The appearance of a coxalgic gait also can be caused by painless, mild hip abductor insufficiency. In mild abductor insufficiency, the compensatory trunk lurch decreases the force required by the abductors to maintain a level pelvis during singlelimb stance. Abductor weakness that can follow an anterolateral approach to total hip replacement is associated with a postoperative painless “coxalgic” gait.27 L5 radiculopathy also can cause abductor weakness with a subsequent coxalgic gait pattern.

Trendelenburg Gait

A Trendelenburg gait is very similar in appearance to a coxalgic gait, with one main distinguishing feature —the tilt of the pelvis. With Trendelenburg gait, the contralateral hemipelvis drops during the singlelimb stance phase on the affected side (Figure 4). As the contralateral hemipelvis drops, greater knee flexion is required to clear the swingphase foot off the ground. Similar to the coxalgic gait pattern, the torso also lurches toward the affected side. However, in the coxalgic gait pattern, the pelvis remains level.

Figure 4
Figure 4:
Trendelenburg gait. The Trendelenburg gait is very similar in appearance to a coxalgic gait, with one main distinguishing feature—the tilt of the pelvis. In the Trendelenburg gait (A), the contralateral hemipelvis drops during the single-limb stance phase on the affected side because of severe abductor insufficiency. In the coxalgic gait (B), the pelvis remains level. (Adapted with permission from Hoppenfeld S: Physical Examination of the Spine and Extremities. Upper Saddle, NJ: Pearson Education, 1976, p 164.)

A Trendelenburg gait is caused by severe abductor insufficiency and is most commonly seen in patients with polio. In the painless “coxalgic” gait pattern caused by mild abductor insufficiency, the torso lurches toward the affected hip during single-limb stance. This compensation brings the body's center of gravity closer to the hip joint, decreasing the required abductor force necessary to maintain a level pelvis in static equilibrium. Although the abductors are weak, the compensatory lurch permits the weak abductors to maintain a level pelvis. In severe abductor insufficiency, however, even with the compensatory lurch, the abductors are unable to generate sufficient force to keep the pelvis level. Therefore, during single-limb stance, the hemipelvis contralateral to the severely weak abductor drops, resulting in the characteristic Trendelenburg gait.28,29

For example, in Figure 3, B, with the torso lurched toward the affected hip, 1,000 N of abductor force is necessary to maintain a level pelvis in single-limb stance. If the abductors are only mildly weak and still able to generate 1,000 N of force, the pelvis will remain level during the single-limb stance of ambulation, and a coxalgic gait will result. However, if the abductors are severely weak and unable to generate 1,000 N of force, the contralateral hemipelvis will drop during the single-limb stance of ambulation, and a Trendelenburg gait will result.

The Trendelenburg gait also should be distinguished from the Trendelenburg test. The presence of a Trendelenburg gait indicates dynamic abductor insufficiency. In contrast, the Trendelenburg test is a static test, also used to demonstrate abductor insufficiency. In the Trendelenburg test, the patient is first asked to stand in double-limb stance. The dimples of the posterior superior iliac spine are observed as a landmark for the pelvis and should be level. The patient is then asked to stand on one leg. As one limb leaves the ground, the abductors on the contralateral stance phase limb should contract and the pelvis should remain level (a negative Trendelenburg test or sign). If, however, the hemipelvis contralateral to the stance limb drops, the abductors on the stance limb are severely insufficient (a positive Trendelenburg test).30 A Trendelenburg gait pattern and a positive Trendelenburg test usually coexist because they indicate the same pathology.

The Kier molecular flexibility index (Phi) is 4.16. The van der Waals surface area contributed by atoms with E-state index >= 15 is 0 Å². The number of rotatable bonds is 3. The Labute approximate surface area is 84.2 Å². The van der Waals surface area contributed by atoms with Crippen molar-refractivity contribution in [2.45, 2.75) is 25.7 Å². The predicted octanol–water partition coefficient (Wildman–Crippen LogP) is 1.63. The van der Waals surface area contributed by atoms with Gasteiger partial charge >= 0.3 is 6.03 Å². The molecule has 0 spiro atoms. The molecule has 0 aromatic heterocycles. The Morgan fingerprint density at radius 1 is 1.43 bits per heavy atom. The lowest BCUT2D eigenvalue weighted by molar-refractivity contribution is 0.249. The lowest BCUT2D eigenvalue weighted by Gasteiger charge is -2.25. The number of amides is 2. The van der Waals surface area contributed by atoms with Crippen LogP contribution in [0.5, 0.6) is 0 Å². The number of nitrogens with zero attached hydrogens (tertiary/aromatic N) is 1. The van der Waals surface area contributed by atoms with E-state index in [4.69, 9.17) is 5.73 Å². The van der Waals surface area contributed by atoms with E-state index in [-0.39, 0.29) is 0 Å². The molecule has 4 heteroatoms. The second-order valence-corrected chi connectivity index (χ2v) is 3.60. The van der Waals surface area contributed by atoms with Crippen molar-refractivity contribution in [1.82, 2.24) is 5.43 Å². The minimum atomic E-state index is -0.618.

Knee Hyperextension Gait

Knee hyperextension gait can result from an ankle equinus contracture or from quadriceps deficiency. With an ankle equinus contracture, increased ipsilateral knee and hip flexion are required to help the foot clear the floor. Therefore, during the initial contact portion of the stance phase, the combination of the plantarflexed ankle and the flexed knee directs the forefoot to the floor instead of the heel. Therefore, the heel rocker action of the stance phase is lost. In addition, during midstance and terminal stance, the contact of the plantarflexed foot on the ground leads to an extension moment on the knee, resulting in knee hyperextension.

The quadriceps-deficient knee hyperextension gait results when the quadriceps fails to perform its usual stabilizing function during the loading response of gait. The loading response occurs immediately after initial contact in the stance phase. During the normal loading response, the ground reaction force (GRF) is posterior to the ankle, anterior to the hip, and posterior to the knee. The posterior force gives the knee joint a flexion moment. In normal gait, the quadriceps counteracts this flexion moment to preserve joint stability. However, when the quadriceps is deficient, other compensatory mechanisms must be used to achieve joint stability. These compensatory mechanisms include increasing hip extension and ankle plantar-flexion forces to provide an extension moment to the knee. The trunk may lean forward to move the GRF anteriorly, closer to the center of the knee, and thus reduce the flexion moment. Also, initial contact may occur with a flatfoot instead of with the heel. Using the entire foot for initial contact moves the point of application of the GRF anteriorly. This places the GRF closer to the knee joint, and the knee flexion moment is additionally reduced. These compensatory mechanisms all contribute to hyperextension of the knee observed during stance in a patient with a deficient quadriceps mechanism.31